"When people are free to pursue their own interest, they can use their freedom to conduct the ordinary business of life to their own advantage and people tend to prosper. It is only bad economic policy that stands in the way of social success."

Bryson has researched comparative economic systems, international economics, and socialism for half a century. As part of his lifelong exploration, he has lived and worked in West Berlin, East Berlin, Munich, Vienna, London, Moscow and elsewhere, has taught in universities, and to date has authored eight books on these and related topics. As a result of all that impressive background, Professor Bryson states that he has great concerns about the fiscal, social, and political implications of socialist initiatives in recent American history, particularly in the Obama administration. To deal with his concerns, he has decided to bring them to light in this latest effort. He accomplishes that with an abundance of historical perspectives, detailed explanations, and deliberate viewpoints.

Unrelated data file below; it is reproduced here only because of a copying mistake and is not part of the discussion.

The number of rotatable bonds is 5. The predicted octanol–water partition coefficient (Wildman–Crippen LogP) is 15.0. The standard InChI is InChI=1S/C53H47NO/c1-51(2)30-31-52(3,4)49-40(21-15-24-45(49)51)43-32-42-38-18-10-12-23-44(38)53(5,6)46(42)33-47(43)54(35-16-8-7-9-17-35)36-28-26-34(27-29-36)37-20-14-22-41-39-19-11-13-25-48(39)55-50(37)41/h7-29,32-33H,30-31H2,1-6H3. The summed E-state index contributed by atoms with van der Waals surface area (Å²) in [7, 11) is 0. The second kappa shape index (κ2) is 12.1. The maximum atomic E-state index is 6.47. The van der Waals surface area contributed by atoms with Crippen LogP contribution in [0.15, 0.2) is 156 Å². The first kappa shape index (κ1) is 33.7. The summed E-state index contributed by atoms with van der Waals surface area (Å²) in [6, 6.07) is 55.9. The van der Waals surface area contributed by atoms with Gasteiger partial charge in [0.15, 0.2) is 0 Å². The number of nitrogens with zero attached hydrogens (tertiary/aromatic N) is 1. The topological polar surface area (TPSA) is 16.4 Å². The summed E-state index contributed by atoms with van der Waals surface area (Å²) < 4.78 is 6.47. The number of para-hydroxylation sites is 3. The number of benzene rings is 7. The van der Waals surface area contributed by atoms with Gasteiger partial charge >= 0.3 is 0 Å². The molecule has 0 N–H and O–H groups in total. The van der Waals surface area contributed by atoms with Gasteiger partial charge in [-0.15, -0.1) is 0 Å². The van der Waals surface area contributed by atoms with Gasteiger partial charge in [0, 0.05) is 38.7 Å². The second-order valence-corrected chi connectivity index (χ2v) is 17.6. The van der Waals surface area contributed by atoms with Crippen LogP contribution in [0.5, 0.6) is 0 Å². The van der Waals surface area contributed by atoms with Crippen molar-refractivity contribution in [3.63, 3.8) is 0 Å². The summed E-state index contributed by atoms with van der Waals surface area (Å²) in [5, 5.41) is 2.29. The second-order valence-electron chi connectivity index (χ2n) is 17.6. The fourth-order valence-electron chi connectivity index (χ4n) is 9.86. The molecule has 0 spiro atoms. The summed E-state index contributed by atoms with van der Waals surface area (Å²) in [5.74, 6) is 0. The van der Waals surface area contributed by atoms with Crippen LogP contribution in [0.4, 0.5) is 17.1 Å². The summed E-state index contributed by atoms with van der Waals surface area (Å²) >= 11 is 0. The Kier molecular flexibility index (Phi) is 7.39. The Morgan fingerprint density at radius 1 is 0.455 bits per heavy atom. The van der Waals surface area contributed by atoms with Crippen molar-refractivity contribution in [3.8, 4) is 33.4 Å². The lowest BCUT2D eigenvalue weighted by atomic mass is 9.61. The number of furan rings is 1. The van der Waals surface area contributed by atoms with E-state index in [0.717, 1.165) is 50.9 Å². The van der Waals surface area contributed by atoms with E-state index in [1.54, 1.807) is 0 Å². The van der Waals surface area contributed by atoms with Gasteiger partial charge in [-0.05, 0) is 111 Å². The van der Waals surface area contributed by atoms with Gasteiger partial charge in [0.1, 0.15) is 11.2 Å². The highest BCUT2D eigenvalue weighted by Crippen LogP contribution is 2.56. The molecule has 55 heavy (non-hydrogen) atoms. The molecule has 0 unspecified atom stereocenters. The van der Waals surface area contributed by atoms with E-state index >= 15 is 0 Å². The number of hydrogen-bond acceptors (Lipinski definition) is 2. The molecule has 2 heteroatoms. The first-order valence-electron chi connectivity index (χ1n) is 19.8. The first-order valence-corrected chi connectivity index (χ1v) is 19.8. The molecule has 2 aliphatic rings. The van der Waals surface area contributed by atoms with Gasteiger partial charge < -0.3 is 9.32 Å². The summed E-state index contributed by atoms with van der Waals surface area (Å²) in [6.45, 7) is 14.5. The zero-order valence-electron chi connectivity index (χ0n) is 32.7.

As skilled with prose as he is fervent in opinion, Bryson has been resolute in his determination to make this newest volume the last word on international and American socialism. Readers may experience an initial reaction of delight in learning of the existence of such a book, simply because the mere mention of the word socialism brings with it massive baggage and confusion. For others, it may signal hope and promise. While a captivating compendium is needed, many of the ideas expressed here embrace only a single political stance and lack the neutrality required for a comprehensive treatise on the subject. However, for those who embrace a more right-wing political position, this book will undoubtedly prove intriguing. There is no denying that Bryson provides—in a literary manner yet refreshingly non-academic way—what many will view as an indispensable lesson on the history of socialism: its goals, misperceptions, and problems.

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